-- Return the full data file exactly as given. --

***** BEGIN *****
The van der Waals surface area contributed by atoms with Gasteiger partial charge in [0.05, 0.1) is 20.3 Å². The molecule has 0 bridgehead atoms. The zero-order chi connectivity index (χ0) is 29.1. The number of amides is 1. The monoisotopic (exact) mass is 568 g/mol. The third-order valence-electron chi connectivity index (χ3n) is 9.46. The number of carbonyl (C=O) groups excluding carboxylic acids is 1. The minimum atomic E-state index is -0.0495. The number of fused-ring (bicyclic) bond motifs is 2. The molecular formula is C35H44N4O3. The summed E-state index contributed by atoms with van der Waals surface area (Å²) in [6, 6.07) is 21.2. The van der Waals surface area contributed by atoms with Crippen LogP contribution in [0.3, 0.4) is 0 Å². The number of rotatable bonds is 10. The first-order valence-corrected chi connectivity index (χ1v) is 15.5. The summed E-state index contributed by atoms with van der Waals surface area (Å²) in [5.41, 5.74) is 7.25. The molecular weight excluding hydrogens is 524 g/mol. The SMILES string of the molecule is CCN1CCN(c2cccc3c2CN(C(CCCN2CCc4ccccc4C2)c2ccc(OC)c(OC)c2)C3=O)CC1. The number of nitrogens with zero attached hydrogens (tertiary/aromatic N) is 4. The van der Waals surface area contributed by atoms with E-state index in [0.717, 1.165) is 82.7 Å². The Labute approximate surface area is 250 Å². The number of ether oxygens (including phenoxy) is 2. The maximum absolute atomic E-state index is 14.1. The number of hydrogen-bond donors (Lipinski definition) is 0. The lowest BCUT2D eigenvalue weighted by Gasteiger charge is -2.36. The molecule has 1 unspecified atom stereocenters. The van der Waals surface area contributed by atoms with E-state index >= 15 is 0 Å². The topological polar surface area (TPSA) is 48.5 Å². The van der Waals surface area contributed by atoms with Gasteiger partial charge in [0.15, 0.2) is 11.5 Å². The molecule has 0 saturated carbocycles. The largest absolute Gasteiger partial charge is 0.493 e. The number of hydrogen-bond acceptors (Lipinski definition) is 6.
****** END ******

The van der Waals surface area contributed by atoms with Gasteiger partial charge in [0.05, 0.1) is 20.3 Å². The molecule has 0 bridgehead atoms. The zero-order chi connectivity index (χ0) is 29.1. The number of amides is 1. The monoisotopic (exact) mass is 568 g/mol. The third-order valence-electron chi connectivity index (χ3n) is 9.46. The number of carbonyl (C=O) groups excluding carboxylic acids is 1. The minimum atomic E-state index is -0.0495. The number of fused-ring (bicyclic) bond motifs is 2. The molecular formula is C35H44N4O3. The summed E-state index contributed by atoms with van der Waals surface area (Å²) in [6, 6.07) is 21.2. The van der Waals surface area contributed by atoms with Crippen LogP contribution in [0.3, 0.4) is 0 Å². The number of rotatable bonds is 10. The first-order valence-corrected chi connectivity index (χ1v) is 15.5. The summed E-state index contributed by atoms with van der Waals surface area (Å²) in [5.41, 5.74) is 7.25. The molecular weight excluding hydrogens is 524 g/mol. The SMILES string of the molecule is CCN1CCN(c2cccc3c2CN(C(CCCN2CCc4ccccc4C2)c2ccc(OC)c(OC)c2)C3=O)CC1. The number of nitrogens with zero attached hydrogens (tertiary/aromatic N) is 4. The van der Waals surface area contributed by atoms with E-state index in [0.717, 1.165) is 82.7 Å². The Labute approximate surface area is 250 Å². The number of ether oxygens (including phenoxy) is 2. The maximum absolute atomic E-state index is 14.1. The number of hydrogen-bond donors (Lipinski definition) is 0. The lowest BCUT2D eigenvalue weighted by Gasteiger charge is -2.36. The molecule has 1 unspecified atom stereocenters. The van der Waals surface area contributed by atoms with E-state index >= 15 is 0 Å². The topological polar surface area (TPSA) is 48.5 Å². The van der Waals surface area contributed by atoms with Gasteiger partial charge in [0.15, 0.2) is 11.5 Å². The molecule has 0 saturated carbocycles. The largest absolute Gasteiger partial charge is 0.493 e. The number of hydrogen-bond acceptors (Lipinski definition) is 6.